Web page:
Date: 4 Jun 2023
Oops, I used E10 fuel and left the car over the winter now the carburettor leaking fuel as a visible drip onto the manifolds.
The carburettor may have already been nearing a rebuild after 20 years anyway.
I went to start it today, eventually got a misfiring engine running then noticed fuel pouring out of the carburettor. Definitely a blown seal, the diaphragm also looks a bit past it.
A repair kit is needed for a Zenith VN2 as fitted to the Mk1 Cortina 1500.
Remove the carburettor from the engine
Lift off the air filter.
- Using 1/2 inch open end spanner disconnect the fuel inlet pipe.
- Carefully wiggle the vacuum advance pipe off.
- Using a flat-blade screwdriver unscrew the choke retainer screw and release the clip and remove the choke cable.
- Using pin nose pliers disconnect the throttle linkage by removing the retaining clip and washer and remove the throttle arm.
- Using a 9/16 inch open spanner unbolt the unit for the engine and lift clear.
On the bench
With the carburettor off the engine, it is ready for inspection and rebuild. The figure below is a quick view of the parts and how they all go together.
Check float and operation
Using a flat-blade screwdriver remove the top four screws and carefully drop the float chamber. There are 2 paper seals that will likely need replacing.
If the float is under fuel it is likely punctured and needs replacing.
Tip the float out and shake whilst listening for fuel inside.
Check float moves up and down in the chamber unimpeded.
Look for dirt in the chamber itself and remove if present (use carburettor cleaner spray).
Unscrew 3 screws on the side of the body. Carefully lift off the diaphragm cover catching the spring as it makes a bid for freedom.
Using a sharp blade release the diaphragm and 2 x paper gaskets.
Inspect the diaphragm if ripped or damaged then replace it, it’s probably worth replacing anyway as the rubber could have hardened jamming it open or closed.
Check other moving parts
Check all other visible moving parts and seals before disassembly. Look for evidence of leaks, missing parts, worn or broken bits.
Drop the float chamber by undoing the 4 large screws on the top of the unit
Check the condition of the float (put it by your ear shake it and listen for any fluid rattling about in it). Check float moves and check the condition of the fuel valve.
Order replacement parts
Using the power of the internet order any replacement parts identified – refer to the parts recommendations below. If there are many parts required, it might be worth finding a reconditioned unit.
When parts arrive lay them out on a tray and identify each before commencing the replacement activity.
In the figure above it can be seen that there are insufficient gasket pins and the fuel valve spring looks short two pins must be reused and the spring discarded.
Economy Diaphragm Replacement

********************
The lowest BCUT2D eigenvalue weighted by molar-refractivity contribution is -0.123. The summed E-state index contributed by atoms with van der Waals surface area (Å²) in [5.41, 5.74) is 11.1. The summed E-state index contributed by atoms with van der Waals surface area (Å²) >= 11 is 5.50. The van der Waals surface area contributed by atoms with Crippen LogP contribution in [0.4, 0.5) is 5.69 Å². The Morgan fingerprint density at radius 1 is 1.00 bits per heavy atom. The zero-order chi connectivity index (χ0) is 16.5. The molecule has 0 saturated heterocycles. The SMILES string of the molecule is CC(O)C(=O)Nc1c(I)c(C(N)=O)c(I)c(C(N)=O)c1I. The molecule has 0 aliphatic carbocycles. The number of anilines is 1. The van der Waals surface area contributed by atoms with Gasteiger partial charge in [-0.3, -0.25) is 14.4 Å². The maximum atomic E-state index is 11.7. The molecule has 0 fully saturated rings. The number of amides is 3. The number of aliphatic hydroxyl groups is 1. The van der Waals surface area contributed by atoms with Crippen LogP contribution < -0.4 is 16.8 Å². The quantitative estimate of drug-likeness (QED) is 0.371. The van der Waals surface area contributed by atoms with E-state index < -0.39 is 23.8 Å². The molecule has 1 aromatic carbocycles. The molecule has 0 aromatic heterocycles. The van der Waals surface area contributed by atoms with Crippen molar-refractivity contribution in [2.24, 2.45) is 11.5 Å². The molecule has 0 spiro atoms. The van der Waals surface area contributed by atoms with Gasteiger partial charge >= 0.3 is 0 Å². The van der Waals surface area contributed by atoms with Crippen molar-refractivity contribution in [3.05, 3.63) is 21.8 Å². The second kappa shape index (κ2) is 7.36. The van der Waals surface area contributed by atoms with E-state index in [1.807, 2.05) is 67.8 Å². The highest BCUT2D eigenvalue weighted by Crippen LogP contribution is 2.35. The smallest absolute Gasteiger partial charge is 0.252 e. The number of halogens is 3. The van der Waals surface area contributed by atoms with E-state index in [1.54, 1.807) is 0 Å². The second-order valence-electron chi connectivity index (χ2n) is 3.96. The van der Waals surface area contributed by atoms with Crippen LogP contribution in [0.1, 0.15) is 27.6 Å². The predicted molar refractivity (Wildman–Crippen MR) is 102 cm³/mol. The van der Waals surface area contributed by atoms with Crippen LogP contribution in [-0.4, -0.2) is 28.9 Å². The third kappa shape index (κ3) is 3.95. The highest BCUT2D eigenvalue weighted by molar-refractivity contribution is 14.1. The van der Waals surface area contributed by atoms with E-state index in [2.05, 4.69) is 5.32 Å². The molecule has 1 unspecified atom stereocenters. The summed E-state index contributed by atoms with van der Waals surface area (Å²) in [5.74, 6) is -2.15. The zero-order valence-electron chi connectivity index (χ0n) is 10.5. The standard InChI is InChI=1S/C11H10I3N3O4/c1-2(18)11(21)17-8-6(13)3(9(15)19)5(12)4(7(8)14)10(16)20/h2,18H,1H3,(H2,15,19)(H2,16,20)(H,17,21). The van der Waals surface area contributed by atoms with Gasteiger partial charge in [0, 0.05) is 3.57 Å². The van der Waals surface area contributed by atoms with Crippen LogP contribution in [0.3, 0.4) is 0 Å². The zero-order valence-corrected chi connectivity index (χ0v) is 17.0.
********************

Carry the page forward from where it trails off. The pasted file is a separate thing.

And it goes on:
This can be done on or off the car if it is worth replacing as part of the rebuild. There are 4 parts: 2 gaskets, the diaphragm and the return spring.
Remove the 3 retaining screws and carefully open the housing (catch the spring)
Take note that the diaphragm spring cup needs to be on the outside of the diaphragm.
Remove the gaskets, and diaphragm, clean out the area with carburettor cleaner and replace the parts. Replacement is reversal or removal. Take care to clean gasket faces to remove any old gasket parts (as these will prevent a good seal).
Float chamber fuel valves
Earlier the float chamber was removed to inspect the float. It is best to replace the gaskets as they are likely old and liable to failure.
Check the condition of the fuel release valve and spring (note the spring I received in the kit I ordered was incorrect). Check the condition by releasing the valve top and inspecting the sprint and bore. Clean with carburettor cleaner.
Replace the fuel inlet valve. This will stick when worn and cause over-fuelling.
A selection of washers may come in the kit, make a note of the required spacer washers when replacing. The inlet valve should move freely and return to the closed position when in place – refer to the figure below.
Float chamber gaskets
Inside the float chamber replace the fuel accelerant gasket. The mechanism is released by the two screws on the case of the chamber accessible once the float chamber is removed from the carburettor.
The Zenith carburettor design requires the gaskets to be held in with brass pins. These need removing and replacing as part of the rebuild (attempting this with the carburettor on the car is very challenging, it is recommended the pins are removed and replaced with the carburettor on a bench). In the figure below 2 of the 6 pins that hold the gaskets in place need to be located and removed. There are 4 pins to hold the largest gasket and 2 to hold the smaller gasket. To remove cut away the old gasket from under the pin using a shape blade, grip the pin and twist anti-clockwise to remove (patience is needed and take care not to ’round off’ the pinhead or drilling will be required).
Replace gaskets and pins, pressing them gently into their holes. Replace the idle jet – see of top of the figure below.
Idle will need adjusting once the carburettor is back on the car and the engine warm.
With the carburettor rebuild complete, refit it onto the engine and test.
Approximate prices from: 4 Jun 2023
|Historic car parts 334022082858
|SERVICE KIT for ZENITH 33VN-2 Carb on FORD CORTINA Mk1 1500 1.5 lt 1962-67
|£40 with postage
At the time of writing the club parts were limited for this model of carburettor.